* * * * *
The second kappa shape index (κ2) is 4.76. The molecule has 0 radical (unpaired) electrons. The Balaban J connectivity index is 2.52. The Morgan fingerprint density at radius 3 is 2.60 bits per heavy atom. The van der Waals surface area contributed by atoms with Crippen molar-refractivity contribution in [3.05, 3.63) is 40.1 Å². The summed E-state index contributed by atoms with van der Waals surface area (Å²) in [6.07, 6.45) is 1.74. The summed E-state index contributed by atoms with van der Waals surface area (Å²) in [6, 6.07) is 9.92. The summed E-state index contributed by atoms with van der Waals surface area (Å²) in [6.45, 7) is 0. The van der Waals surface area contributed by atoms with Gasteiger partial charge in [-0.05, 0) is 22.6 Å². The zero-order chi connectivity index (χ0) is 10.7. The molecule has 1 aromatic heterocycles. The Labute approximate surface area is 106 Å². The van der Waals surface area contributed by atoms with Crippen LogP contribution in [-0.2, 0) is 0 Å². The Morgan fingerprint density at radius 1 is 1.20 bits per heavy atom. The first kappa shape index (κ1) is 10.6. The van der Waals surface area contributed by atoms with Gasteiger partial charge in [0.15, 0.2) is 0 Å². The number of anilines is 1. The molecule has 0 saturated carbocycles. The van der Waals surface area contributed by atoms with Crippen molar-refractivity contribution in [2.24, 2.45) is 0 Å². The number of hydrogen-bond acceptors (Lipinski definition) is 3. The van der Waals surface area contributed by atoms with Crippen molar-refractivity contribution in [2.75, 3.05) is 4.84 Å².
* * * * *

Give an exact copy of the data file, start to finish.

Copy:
The second kappa shape index (κ2) is 4.76. The molecule has 0 radical (unpaired) electrons. The Balaban J connectivity index is 2.52. The Morgan fingerprint density at radius 3 is 2.60 bits per heavy atom. The van der Waals surface area contributed by atoms with Crippen molar-refractivity contribution in [3.05, 3.63) is 40.1 Å². The summed E-state index contributed by atoms with van der Waals surface area (Å²) in [6.07, 6.45) is 1.74. The summed E-state index contributed by atoms with van der Waals surface area (Å²) in [6, 6.07) is 9.92. The summed E-state index contributed by atoms with van der Waals surface area (Å²) in [6.45, 7) is 0. The van der Waals surface area contributed by atoms with Gasteiger partial charge in [-0.05, 0) is 22.6 Å². The zero-order chi connectivity index (χ0) is 10.7. The molecule has 1 aromatic heterocycles. The Labute approximate surface area is 106 Å². The van der Waals surface area contributed by atoms with Crippen LogP contribution in [-0.2, 0) is 0 Å². The Morgan fingerprint density at radius 1 is 1.20 bits per heavy atom. The first kappa shape index (κ1) is 10.6. The van der Waals surface area contributed by atoms with Gasteiger partial charge in [0.15, 0.2) is 0 Å². The number of anilines is 1. The molecule has 0 saturated carbocycles. The van der Waals surface area contributed by atoms with Crippen molar-refractivity contribution in [2.24, 2.45) is 0 Å². The number of hydrogen-bond acceptors (Lipinski definition) is 3. The van der Waals surface area contributed by atoms with Crippen molar-refractivity contribution in [2.75, 3.05) is 4.84 Å².